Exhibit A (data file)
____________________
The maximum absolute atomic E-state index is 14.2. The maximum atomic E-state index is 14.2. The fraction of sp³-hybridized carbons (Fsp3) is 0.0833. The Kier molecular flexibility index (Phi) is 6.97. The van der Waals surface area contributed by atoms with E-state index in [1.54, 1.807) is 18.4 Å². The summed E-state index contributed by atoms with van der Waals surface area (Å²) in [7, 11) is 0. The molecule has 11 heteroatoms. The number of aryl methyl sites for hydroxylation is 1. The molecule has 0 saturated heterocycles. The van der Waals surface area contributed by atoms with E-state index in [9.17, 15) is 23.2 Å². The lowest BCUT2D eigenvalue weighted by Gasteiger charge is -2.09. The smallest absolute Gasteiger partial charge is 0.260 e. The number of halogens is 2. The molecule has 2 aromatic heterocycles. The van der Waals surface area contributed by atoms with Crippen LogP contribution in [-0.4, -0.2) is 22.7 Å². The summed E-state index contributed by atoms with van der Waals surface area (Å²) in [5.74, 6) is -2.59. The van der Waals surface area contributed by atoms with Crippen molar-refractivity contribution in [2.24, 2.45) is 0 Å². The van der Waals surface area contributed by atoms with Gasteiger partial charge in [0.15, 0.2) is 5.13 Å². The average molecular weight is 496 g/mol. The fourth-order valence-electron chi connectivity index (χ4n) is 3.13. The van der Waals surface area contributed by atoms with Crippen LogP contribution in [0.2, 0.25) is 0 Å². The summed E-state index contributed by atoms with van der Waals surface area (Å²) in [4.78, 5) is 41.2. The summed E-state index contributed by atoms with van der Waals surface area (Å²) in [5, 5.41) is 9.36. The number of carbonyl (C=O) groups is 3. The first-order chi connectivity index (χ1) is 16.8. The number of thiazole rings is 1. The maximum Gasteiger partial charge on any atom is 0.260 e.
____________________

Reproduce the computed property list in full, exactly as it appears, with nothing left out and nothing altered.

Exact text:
The maximum absolute atomic E-state index is 14.2. The maximum atomic E-state index is 14.2. The fraction of sp³-hybridized carbons (Fsp3) is 0.0833. The Kier molecular flexibility index (Phi) is 6.97. The van der Waals surface area contributed by atoms with E-state index in [1.54, 1.807) is 18.4 Å². The summed E-state index contributed by atoms with van der Waals surface area (Å²) in [7, 11) is 0. The molecule has 11 heteroatoms. The number of aryl methyl sites for hydroxylation is 1. The molecule has 0 saturated heterocycles. The van der Waals surface area contributed by atoms with E-state index in [9.17, 15) is 23.2 Å². The lowest BCUT2D eigenvalue weighted by Gasteiger charge is -2.09. The smallest absolute Gasteiger partial charge is 0.260 e. The number of halogens is 2. The molecule has 2 aromatic heterocycles. The van der Waals surface area contributed by atoms with Crippen LogP contribution in [-0.4, -0.2) is 22.7 Å². The summed E-state index contributed by atoms with van der Waals surface area (Å²) in [5.74, 6) is -2.59. The van der Waals surface area contributed by atoms with Crippen molar-refractivity contribution in [2.24, 2.45) is 0 Å². The van der Waals surface area contributed by atoms with Gasteiger partial charge in [0.15, 0.2) is 5.13 Å². The average molecular weight is 496 g/mol. The fourth-order valence-electron chi connectivity index (χ4n) is 3.13. The van der Waals surface area contributed by atoms with Crippen LogP contribution in [0.2, 0.25) is 0 Å². The summed E-state index contributed by atoms with van der Waals surface area (Å²) in [4.78, 5) is 41.2. The summed E-state index contributed by atoms with van der Waals surface area (Å²) in [5, 5.41) is 9.36. The number of carbonyl (C=O) groups is 3. The first-order chi connectivity index (χ1) is 16.8. The number of thiazole rings is 1. The maximum Gasteiger partial charge on any atom is 0.260 e.